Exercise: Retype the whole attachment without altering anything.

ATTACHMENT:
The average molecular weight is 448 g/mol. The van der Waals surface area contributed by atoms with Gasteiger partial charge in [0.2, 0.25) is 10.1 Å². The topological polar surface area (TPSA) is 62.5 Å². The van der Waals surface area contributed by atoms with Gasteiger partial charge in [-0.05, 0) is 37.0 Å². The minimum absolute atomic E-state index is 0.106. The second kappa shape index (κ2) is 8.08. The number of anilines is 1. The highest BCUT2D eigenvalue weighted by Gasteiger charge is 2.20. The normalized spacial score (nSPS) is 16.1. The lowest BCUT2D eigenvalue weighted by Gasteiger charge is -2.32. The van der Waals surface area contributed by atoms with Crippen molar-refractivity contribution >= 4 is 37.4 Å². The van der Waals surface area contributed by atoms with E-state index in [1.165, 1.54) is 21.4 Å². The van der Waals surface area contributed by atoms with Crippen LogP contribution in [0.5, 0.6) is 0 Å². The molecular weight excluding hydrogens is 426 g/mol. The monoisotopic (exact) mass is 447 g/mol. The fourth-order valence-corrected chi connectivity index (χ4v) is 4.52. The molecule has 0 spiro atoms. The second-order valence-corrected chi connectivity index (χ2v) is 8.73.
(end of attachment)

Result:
The average molecular weight is 448 g/mol. The van der Waals surface area contributed by atoms with Gasteiger partial charge in [0.2, 0.25) is 10.1 Å². The topological polar surface area (TPSA) is 62.5 Å². The van der Waals surface area contributed by atoms with Gasteiger partial charge in [-0.05, 0) is 37.0 Å². The minimum absolute atomic E-state index is 0.106. The second kappa shape index (κ2) is 8.08. The number of anilines is 1. The highest BCUT2D eigenvalue weighted by Gasteiger charge is 2.20. The normalized spacial score (nSPS) is 16.1. The lowest BCUT2D eigenvalue weighted by Gasteiger charge is -2.32. The van der Waals surface area contributed by atoms with Crippen molar-refractivity contribution >= 4 is 37.4 Å². The van der Waals surface area contributed by atoms with E-state index in [1.165, 1.54) is 21.4 Å². The van der Waals surface area contributed by atoms with Crippen LogP contribution in [0.5, 0.6) is 0 Å². The molecular weight excluding hydrogens is 426 g/mol. The monoisotopic (exact) mass is 447 g/mol. The fourth-order valence-corrected chi connectivity index (χ4v) is 4.52. The molecule has 0 spiro atoms. The second-order valence-corrected chi connectivity index (χ2v) is 8.73.